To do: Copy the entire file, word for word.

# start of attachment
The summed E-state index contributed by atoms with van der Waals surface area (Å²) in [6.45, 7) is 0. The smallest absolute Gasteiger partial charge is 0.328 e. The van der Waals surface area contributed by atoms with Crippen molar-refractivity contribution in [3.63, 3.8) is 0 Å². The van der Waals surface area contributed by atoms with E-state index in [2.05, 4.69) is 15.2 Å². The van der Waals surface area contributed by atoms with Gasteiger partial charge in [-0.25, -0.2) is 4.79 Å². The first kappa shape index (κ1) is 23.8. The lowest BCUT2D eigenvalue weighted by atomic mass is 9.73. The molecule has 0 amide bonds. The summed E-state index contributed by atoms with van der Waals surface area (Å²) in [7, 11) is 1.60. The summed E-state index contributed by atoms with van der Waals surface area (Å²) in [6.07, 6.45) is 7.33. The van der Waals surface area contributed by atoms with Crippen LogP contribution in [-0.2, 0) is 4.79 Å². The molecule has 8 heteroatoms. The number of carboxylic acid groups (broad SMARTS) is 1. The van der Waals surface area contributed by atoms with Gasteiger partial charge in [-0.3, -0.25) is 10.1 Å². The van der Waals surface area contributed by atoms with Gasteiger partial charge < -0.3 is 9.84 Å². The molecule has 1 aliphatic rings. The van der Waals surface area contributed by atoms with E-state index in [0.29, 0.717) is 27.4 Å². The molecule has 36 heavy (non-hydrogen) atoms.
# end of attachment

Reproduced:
The summed E-state index contributed by atoms with van der Waals surface area (Å²) in [6.45, 7) is 0. The smallest absolute Gasteiger partial charge is 0.328 e. The van der Waals surface area contributed by atoms with Crippen molar-refractivity contribution in [3.63, 3.8) is 0 Å². The van der Waals surface area contributed by atoms with E-state index in [2.05, 4.69) is 15.2 Å². The van der Waals surface area contributed by atoms with Gasteiger partial charge in [-0.25, -0.2) is 4.79 Å². The first kappa shape index (κ1) is 23.8. The lowest BCUT2D eigenvalue weighted by atomic mass is 9.73. The molecule has 0 amide bonds. The summed E-state index contributed by atoms with van der Waals surface area (Å²) in [7, 11) is 1.60. The summed E-state index contributed by atoms with van der Waals surface area (Å²) in [6.07, 6.45) is 7.33. The van der Waals surface area contributed by atoms with Crippen LogP contribution in [-0.2, 0) is 4.79 Å². The molecule has 8 heteroatoms. The number of carboxylic acid groups (broad SMARTS) is 1. The van der Waals surface area contributed by atoms with Gasteiger partial charge in [-0.3, -0.25) is 10.1 Å². The van der Waals surface area contributed by atoms with Gasteiger partial charge < -0.3 is 9.84 Å². The molecule has 1 aliphatic rings. The van der Waals surface area contributed by atoms with E-state index in [0.29, 0.717) is 27.4 Å². The molecule has 36 heavy (non-hydrogen) atoms.